Luckily we were closer to the front of the line...
On Saturday we tried out the Greenville Rec’s Otter Creek waterpark with our Playcation passes, and although crowded it was a hit with the boys. Lauris refuses to cut off the wristband, and asks to go back at least twice a day. The splash pad and “zero-depth entry pool” were appropriate for both kids, while the tube slide and tadpole slide were more for Lauris (and on the tube slide mom or dad had to go with). Once they’re older I’m sure the two body slides will be the favorites. Note to self: arrive as early as possible to beat the heat (and the crowds), bring snacks as to avoid the expensive concessions and nab seating in the shade, making that your central location to store stuff, relax and take breaks.

Zero depth entry pool, my boys tubing the blue slide and cooling off in the pool
I’m very proud of both boys, Lauris especially, for completing the Greenville library’s summer reading program. Lauris read (with a little help from parents) over 60 books to receive his prize, and together with mom & dad Mikus finished his early literacy checklist to get a free board book. On our stop at the library to pick up the prizes we found this yarn-bombed bicycle, to match the theme of “Books and Bikes Summer Reading 2013.”

At another Greenville library program we heard a concert from Roger Day. With popular tunes such as “It’s a no no to kiss a Rhino” and “Ghost Crab” he’s found a fan in mom, too. Educational, environmentally sound yet still catchy – and he was kind enough to autograph a sticker for Lauris to put in his sticker book.

Sunday we made a trip to a co-workers home in Woodruff to help with the veggie harvest while they’re out of town. The heat was oppressive, but we managed to gather enough to last us for the week. In addition to the exploring the garden, the boys insisted on petting the horses, watching the goats, meeting the two dogs and checking out the chickens, ducks and geese; sometimes I wish for a home in the country. Thanks to Jack for all the veggies and a super-fun Sunday!

Afterwards we visited the last of the parks on our list for the Annual Park Hop Scavenger Hunt. A quick reminder to send in your sheet or fill out the online questionnaire before August 9th, and the closing celebration will be held at Conestee Park on Wednesday August 14th. In addition to a scavenger hunt there will be a short ceremony and prize drawings will be announced – see you there!

P.S. Creating Artists for Tomorrow, the local art studio we go to for "table time" is having their annual Living Social deal right now; the 10 and 3 visit passes are half price. Table time is ideal for children ages two and up, although Mikus has been attending since we moved back to Greenville. For those who have not yet tried the art sessions, this is the perfect time!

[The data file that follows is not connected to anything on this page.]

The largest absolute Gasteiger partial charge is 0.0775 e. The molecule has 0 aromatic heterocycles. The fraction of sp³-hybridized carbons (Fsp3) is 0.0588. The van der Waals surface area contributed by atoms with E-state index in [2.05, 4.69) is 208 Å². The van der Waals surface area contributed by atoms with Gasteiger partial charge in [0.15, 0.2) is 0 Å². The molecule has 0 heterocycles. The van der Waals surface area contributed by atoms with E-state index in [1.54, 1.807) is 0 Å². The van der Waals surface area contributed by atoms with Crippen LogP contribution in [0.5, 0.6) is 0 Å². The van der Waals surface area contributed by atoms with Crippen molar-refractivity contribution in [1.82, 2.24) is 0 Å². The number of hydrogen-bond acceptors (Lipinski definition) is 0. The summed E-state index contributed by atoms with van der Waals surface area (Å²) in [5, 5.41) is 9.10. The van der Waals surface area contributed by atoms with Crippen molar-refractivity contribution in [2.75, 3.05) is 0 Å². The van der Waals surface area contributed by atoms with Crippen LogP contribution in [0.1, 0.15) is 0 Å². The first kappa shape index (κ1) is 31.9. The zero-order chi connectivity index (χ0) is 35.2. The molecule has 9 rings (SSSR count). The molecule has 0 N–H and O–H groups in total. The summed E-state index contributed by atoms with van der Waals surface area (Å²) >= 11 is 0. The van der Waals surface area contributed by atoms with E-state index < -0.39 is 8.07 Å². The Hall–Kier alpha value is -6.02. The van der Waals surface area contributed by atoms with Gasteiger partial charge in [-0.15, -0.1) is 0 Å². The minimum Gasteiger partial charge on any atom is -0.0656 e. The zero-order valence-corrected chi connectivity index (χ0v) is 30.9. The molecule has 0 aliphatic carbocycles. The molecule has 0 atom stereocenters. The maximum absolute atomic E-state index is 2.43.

P.P.S. Now that the construction on Main St. is winding down, the Mice on Main are all back in the game. For the clues to help find Marvin and Marcley, the two mice who have been relocated to new homes, please visit the Greenville Mice on Main scavenger hunt page.

Wednesday, July 24, 2013

Weather forecast for the Upstate: more rain

We’ve had our fair share of rain recently – maybe more than our share. The drought was officially declared over in April, and although it can take a couple of years to replenish groundwater reserves after a drought cycle ends, the spring rains have done that and more. So far this year rain totals taken at GSP put the Upstate on track to meet the record for most rain in a year, which was in 1901. For example, the month of June saw 5.5 more inches of rain than average. Lake Hartwell, which saw the lowest water levels in years last summer, has overfilled, and the U.S. Army Corps of Engineers had to open all 12 of the dam’s floodgates. The last (and only) time the lake was this full was in 1964, two years after it was built.

Hartwell dam with floodgates open, source here
I will not complain, especially with the dry and hot conditions out west wreaking havoc for firefighters and farmers. In fact the rain has really not disturbed our daily routine, nor has it changed many plans. We were in Latvia for a few weeks of the constant rain which worked wonders on the garden; the rate of production increased trifold while I was not tending it (check out this cucumber, it’s a pickling variety!).

A spur of the moment baseball game at Fluor Field (Greenville vs. Asheville) was delayed due to rain, but we stayed warm and dry at a nearby restaurant, watching the lightning and deluge while enjoying a BBQ plate and local beer. The blueberry festival, a hike on the Swamp Rabbit Trail and a few other outside activities might have been cut short by storms, but mostly we have found enough indoor activities to keep the stir-crazies at bay.

What have been suffering from the heavy rains are our trees. One of the main reasons the North Main area is such a sought after neighborhood to live in are the gorgeous mature oak trees that line the streets of this historic community. We’ve lost too many to developers squeezing oversized boxes onto subdivided lots; now they’re falling of their own accord. A few weeks ago we lost electricity when a giant limb took down some power lines, and a lightning strike broke off a large limb off a neighbor’s tree last week, assuring that the whole tree will probably have to be cut down.